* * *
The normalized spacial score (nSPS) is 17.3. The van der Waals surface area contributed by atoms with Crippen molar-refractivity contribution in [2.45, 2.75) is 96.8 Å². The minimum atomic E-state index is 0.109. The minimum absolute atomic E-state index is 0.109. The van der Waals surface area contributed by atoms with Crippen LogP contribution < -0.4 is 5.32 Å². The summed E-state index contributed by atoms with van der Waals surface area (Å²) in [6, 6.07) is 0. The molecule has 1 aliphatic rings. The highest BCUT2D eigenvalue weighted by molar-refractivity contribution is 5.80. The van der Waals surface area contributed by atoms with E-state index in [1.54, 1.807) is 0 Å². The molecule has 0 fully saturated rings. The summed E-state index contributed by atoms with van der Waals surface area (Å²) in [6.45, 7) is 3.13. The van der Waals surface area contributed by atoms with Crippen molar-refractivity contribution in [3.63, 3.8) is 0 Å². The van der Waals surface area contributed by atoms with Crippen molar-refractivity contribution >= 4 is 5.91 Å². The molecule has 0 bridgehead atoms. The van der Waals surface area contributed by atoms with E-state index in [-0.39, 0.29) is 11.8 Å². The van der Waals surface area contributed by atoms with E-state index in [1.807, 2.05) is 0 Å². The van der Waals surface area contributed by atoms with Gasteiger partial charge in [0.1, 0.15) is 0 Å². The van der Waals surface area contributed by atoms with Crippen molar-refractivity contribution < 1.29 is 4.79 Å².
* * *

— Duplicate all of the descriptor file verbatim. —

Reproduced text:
The normalized spacial score (nSPS) is 17.3. The van der Waals surface area contributed by atoms with Crippen molar-refractivity contribution in [2.45, 2.75) is 96.8 Å². The minimum atomic E-state index is 0.109. The minimum absolute atomic E-state index is 0.109. The van der Waals surface area contributed by atoms with Crippen LogP contribution < -0.4 is 5.32 Å². The summed E-state index contributed by atoms with van der Waals surface area (Å²) in [6, 6.07) is 0. The molecule has 1 aliphatic rings. The highest BCUT2D eigenvalue weighted by molar-refractivity contribution is 5.80. The van der Waals surface area contributed by atoms with E-state index in [1.54, 1.807) is 0 Å². The molecule has 0 fully saturated rings. The summed E-state index contributed by atoms with van der Waals surface area (Å²) in [6.45, 7) is 3.13. The van der Waals surface area contributed by atoms with Crippen molar-refractivity contribution in [3.63, 3.8) is 0 Å². The van der Waals surface area contributed by atoms with Crippen molar-refractivity contribution >= 4 is 5.91 Å². The molecule has 0 bridgehead atoms. The van der Waals surface area contributed by atoms with E-state index in [-0.39, 0.29) is 11.8 Å². The van der Waals surface area contributed by atoms with E-state index in [1.807, 2.05) is 0 Å². The van der Waals surface area contributed by atoms with Gasteiger partial charge in [0.1, 0.15) is 0 Å². The van der Waals surface area contributed by atoms with Crippen molar-refractivity contribution < 1.29 is 4.79 Å².